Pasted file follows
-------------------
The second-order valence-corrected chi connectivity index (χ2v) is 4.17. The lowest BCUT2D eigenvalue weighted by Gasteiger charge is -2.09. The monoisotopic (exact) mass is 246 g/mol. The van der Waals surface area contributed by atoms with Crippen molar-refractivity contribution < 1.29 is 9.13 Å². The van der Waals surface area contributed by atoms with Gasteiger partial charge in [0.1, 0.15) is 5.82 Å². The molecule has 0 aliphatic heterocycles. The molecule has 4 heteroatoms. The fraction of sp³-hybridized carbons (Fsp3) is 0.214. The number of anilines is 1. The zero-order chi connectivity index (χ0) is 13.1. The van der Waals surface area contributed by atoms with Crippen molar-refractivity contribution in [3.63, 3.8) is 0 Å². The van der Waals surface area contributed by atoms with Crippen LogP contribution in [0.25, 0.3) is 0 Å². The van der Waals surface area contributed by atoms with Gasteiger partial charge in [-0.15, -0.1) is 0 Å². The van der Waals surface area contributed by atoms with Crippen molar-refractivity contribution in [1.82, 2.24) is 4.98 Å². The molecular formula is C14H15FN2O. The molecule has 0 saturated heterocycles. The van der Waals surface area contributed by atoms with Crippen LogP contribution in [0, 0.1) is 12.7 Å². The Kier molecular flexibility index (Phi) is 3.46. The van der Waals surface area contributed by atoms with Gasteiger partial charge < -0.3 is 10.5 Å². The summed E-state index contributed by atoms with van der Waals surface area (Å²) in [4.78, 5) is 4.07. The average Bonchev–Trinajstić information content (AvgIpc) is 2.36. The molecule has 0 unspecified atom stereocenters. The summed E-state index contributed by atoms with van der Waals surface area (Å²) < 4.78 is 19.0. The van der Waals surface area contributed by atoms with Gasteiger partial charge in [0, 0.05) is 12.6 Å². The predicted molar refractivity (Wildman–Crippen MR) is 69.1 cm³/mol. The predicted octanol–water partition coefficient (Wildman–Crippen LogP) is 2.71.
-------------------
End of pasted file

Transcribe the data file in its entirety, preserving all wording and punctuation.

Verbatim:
The second-order valence-corrected chi connectivity index (χ2v) is 4.17. The lowest BCUT2D eigenvalue weighted by Gasteiger charge is -2.09. The monoisotopic (exact) mass is 246 g/mol. The van der Waals surface area contributed by atoms with Crippen molar-refractivity contribution < 1.29 is 9.13 Å². The van der Waals surface area contributed by atoms with Gasteiger partial charge in [0.1, 0.15) is 5.82 Å². The molecule has 0 aliphatic heterocycles. The molecule has 4 heteroatoms. The fraction of sp³-hybridized carbons (Fsp3) is 0.214. The number of anilines is 1. The zero-order chi connectivity index (χ0) is 13.1. The van der Waals surface area contributed by atoms with Crippen molar-refractivity contribution in [3.63, 3.8) is 0 Å². The van der Waals surface area contributed by atoms with Crippen LogP contribution in [0.25, 0.3) is 0 Å². The van der Waals surface area contributed by atoms with Gasteiger partial charge in [-0.15, -0.1) is 0 Å². The van der Waals surface area contributed by atoms with Crippen molar-refractivity contribution in [1.82, 2.24) is 4.98 Å². The molecular formula is C14H15FN2O. The molecule has 0 saturated heterocycles. The van der Waals surface area contributed by atoms with Crippen LogP contribution in [0, 0.1) is 12.7 Å². The Kier molecular flexibility index (Phi) is 3.46. The van der Waals surface area contributed by atoms with Gasteiger partial charge < -0.3 is 10.5 Å². The summed E-state index contributed by atoms with van der Waals surface area (Å²) in [4.78, 5) is 4.07. The average Bonchev–Trinajstić information content (AvgIpc) is 2.36. The molecule has 0 unspecified atom stereocenters. The summed E-state index contributed by atoms with van der Waals surface area (Å²) < 4.78 is 19.0. The van der Waals surface area contributed by atoms with Gasteiger partial charge in [0, 0.05) is 12.6 Å². The predicted molar refractivity (Wildman–Crippen MR) is 69.1 cm³/mol. The predicted octanol–water partition coefficient (Wildman–Crippen LogP) is 2.71.